Users and operators will benefit from continuing education on cyber risks (and ways to protect against them as four megatrends advance: big data, cloud computing, pervasive devices and the personalization of IT.

Risk Response Network also discussed reputational risk and organizational risk. The experts agreed that risk management approaches must be aligned with an organization's strategic missions. The organization must also create a culture of risk awareness that would include allowing decision makers to have reliable access to real-time data.

Above all of these risks and factors are concerns about U.S.-China relations, cyber warfare, debt and sovereign risk, and weaknesses in the international monetary system. These concerns could pose significant risks if people's confidence in the system is minimized. The recent collapse of the financial market and commodity volatility illustrate the need for stronger and more effective global governance. Bodies such as the International Monetary Fund and development banks should operate under a framework of rules, policies, systems and enforcement mechanisms.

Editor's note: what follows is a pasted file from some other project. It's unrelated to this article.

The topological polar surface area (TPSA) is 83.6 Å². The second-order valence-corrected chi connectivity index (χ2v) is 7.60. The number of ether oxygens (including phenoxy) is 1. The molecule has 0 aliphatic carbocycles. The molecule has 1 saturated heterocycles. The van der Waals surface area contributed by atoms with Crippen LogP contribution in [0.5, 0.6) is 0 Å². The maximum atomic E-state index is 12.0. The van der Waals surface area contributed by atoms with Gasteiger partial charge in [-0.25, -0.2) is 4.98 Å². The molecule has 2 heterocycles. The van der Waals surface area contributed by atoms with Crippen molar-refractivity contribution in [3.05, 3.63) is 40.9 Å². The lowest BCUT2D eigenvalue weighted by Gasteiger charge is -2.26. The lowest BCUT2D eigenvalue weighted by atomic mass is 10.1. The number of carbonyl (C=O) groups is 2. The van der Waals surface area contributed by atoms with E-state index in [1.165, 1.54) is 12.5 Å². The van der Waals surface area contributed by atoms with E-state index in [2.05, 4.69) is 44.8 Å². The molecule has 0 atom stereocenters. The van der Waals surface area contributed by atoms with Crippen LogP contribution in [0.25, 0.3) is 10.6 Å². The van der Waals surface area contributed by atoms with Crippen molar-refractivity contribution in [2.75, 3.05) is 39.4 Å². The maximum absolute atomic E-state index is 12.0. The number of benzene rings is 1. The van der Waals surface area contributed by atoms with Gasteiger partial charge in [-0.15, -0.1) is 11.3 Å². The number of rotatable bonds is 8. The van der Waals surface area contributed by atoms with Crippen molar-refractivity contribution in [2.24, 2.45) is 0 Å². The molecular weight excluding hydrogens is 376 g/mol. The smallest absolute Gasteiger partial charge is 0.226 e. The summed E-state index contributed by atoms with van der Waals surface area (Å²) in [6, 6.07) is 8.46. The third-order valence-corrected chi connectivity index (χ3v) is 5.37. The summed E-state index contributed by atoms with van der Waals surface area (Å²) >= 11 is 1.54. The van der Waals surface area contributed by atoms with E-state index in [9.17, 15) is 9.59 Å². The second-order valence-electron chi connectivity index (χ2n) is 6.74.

Question to consider

Does the global cotton industry have frameworks, processes and systems in place to respond to the risks mentioned above?

OECD's "Guiding Principles for Regulatory Quality and Performance"

Regulatory Policy

OECD's "Guiding Principles for Regulatory Quality and Performance" states, "the goal of regulatory reform is to improve national economies and enhance their ability to adapt to change." Given the state of the cotton market, climate change impacts, growing populations, political unrest and the recent collapse of global financial markets the need for national economies to adapt to change has never been greater.

OECD guidance focuses in part on helping countries improve their regulatory policies and tools, open markets and fair competition, and reduce regulatory burdens. They present the values of dynamic, ongoing and multi-agency approach to implementing regulatory reforms.

The seven principles OECD suggests governments follow when undertaking regulatory reform are: